The health center here in Mang’ola is really very comfortable for us as there are many rooms in the buildings were given for the day and we quickly made arrangements for who would be working together and in which rooms. There were benches for some of the patients to sit on while other sat on the floor of the large outer room, and still others waited outside to be called. Everyone was triaged in advance by either Kitashu or Dr. Anne and I think we did very well with only a few non-neurology patients being seen that day. Dan and I sat outside on the large covered porch that bordered the entire front of the building and was a great perch from which to watch the comings and goings of all the townspeople. Both Dan and I were particularly drawn to the many children who gathered outside, some of who were patients of ours, but others were here with their mothers. Many of the children were particularly well-dressed and it was all I could do not to continually be taking their portraits, though I could resist just a few of them. Dan seemed to have made friends with one young boy who sat on his lap forever playing with his phone taking some pretty nice selfies of the two of them.
There were many great neurologic cases that we saw in Mang’ola, but the best of them had to be the young woman who came in with a neuropathy that was clearly hereditary given her age and, with further questioning, was quite clear that it was Charcot-Marie-Tooth disease, or hereditary motor and sensory neuropathy (HMSN), a rather common group of genetic disorders affecting the peripheral nerves. With further questioning, it was very likely that other family members also had the disorder, so, like any good clinician with a research background, Dan, who happened to be staffing the patient, inquired about having the other family members come to see us. After the initial thought of sending one of our vehicles to pick up the other family members, it became readily apparent that it was far easier to have Dan go to their home, though that is not something normally done here and required some long discussions with the health officer and a village elder to get permission to do so. Eventually, Dan left with one of the drivers to visit the family, not far from the clinic, though, given the topography, a bit further than I think Dan had expected. I was truly jealous of the fact that he got to do the exploring this time, but he had clearly earned it given his commitment to the program with his second trip to FAME.
Not to be outdone by the bats at Upper Kitete (you’ll have to read my older posts for stories of the “bat cave” there), there were several of these nocturnal creatures under the rafters of the building and quite aware of our presence. They would shuffle along just underneath the roof and between the rafters as you would stop to look at them as it seemed to make them nervous. I’m sure they were not happy with our presence and the crowd of people that had come to see us. Along with the bats, there were also relatively large lizards (not Komodo dragon large, of course) that were creeping along in nearly the same space as the bats, but neither could care less about the other and were far more concerned that I was stalking them for photographs. For those of you who don’t know, my love of reptiles goes all the way back to my childhood and time spent in our family pet shop.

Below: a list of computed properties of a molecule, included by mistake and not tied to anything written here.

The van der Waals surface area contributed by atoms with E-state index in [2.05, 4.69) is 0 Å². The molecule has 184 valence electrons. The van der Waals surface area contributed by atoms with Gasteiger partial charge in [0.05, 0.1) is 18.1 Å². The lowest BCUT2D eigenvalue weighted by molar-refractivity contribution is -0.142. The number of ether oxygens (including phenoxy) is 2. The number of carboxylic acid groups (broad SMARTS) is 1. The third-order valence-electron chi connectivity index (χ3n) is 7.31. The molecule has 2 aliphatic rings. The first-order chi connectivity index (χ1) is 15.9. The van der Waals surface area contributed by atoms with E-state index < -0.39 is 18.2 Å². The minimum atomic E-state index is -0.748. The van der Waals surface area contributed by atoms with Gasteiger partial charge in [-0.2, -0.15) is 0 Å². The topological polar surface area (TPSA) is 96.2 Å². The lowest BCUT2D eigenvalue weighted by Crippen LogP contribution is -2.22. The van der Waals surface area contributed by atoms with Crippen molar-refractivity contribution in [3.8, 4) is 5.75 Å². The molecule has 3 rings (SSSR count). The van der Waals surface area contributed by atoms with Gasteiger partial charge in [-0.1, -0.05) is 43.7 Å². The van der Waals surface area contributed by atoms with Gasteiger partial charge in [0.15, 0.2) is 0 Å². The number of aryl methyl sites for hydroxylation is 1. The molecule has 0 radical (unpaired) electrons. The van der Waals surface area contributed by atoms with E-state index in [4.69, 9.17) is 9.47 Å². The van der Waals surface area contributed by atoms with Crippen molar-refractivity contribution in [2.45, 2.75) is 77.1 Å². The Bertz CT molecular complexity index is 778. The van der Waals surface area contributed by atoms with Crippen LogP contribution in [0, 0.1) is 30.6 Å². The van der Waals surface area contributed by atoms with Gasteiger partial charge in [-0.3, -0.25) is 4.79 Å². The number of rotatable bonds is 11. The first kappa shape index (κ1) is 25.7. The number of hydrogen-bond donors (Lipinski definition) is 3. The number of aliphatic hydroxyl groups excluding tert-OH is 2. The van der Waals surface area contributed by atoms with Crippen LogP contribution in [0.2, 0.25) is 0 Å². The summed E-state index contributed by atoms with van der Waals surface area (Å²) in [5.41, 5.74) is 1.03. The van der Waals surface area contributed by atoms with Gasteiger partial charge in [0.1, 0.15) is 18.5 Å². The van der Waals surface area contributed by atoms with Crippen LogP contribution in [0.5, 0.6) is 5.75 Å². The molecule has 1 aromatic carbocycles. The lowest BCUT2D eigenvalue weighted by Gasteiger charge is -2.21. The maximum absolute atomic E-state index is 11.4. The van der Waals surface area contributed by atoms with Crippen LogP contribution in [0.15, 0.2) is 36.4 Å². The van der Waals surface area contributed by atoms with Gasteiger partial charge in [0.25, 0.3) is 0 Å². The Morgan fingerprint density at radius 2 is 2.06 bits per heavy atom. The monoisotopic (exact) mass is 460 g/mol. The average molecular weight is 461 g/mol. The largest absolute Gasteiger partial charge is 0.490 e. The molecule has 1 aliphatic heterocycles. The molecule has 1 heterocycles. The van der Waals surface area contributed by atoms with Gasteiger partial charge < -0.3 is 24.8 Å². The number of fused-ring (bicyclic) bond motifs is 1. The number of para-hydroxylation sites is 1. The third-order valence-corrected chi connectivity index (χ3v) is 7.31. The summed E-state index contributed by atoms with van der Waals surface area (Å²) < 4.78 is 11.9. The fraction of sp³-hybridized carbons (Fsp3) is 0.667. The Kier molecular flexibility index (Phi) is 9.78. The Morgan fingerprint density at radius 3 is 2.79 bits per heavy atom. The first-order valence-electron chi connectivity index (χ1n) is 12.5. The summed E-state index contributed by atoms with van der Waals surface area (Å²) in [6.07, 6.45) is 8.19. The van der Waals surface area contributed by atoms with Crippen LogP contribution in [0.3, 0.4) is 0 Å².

As we said goodbye to Mang’ola for this trip and began our trek home in the waning hours of daylight, I think we were all contemplating not only another successful day of neurology clinic and mobile clinic too boot, but there is little question that each of us had in the back of our minds growing concern for the impending coronavirus and what our days ahead here would hold for us. It was clear that the pandemic was growing in intensity and even though there were no reports of its presence yet in Tanzania, we would have to pay particular attention to our travel plans in the future. We did have plans to go out to Happy Day this evening as it was the night that all the ex-pats in town met to share stories, but given the long day we had (we left at 7 am) and the time we arrived home, no one had the energy for a night out and we all decided that we would earmark next Wednesday for our last visit with everyone.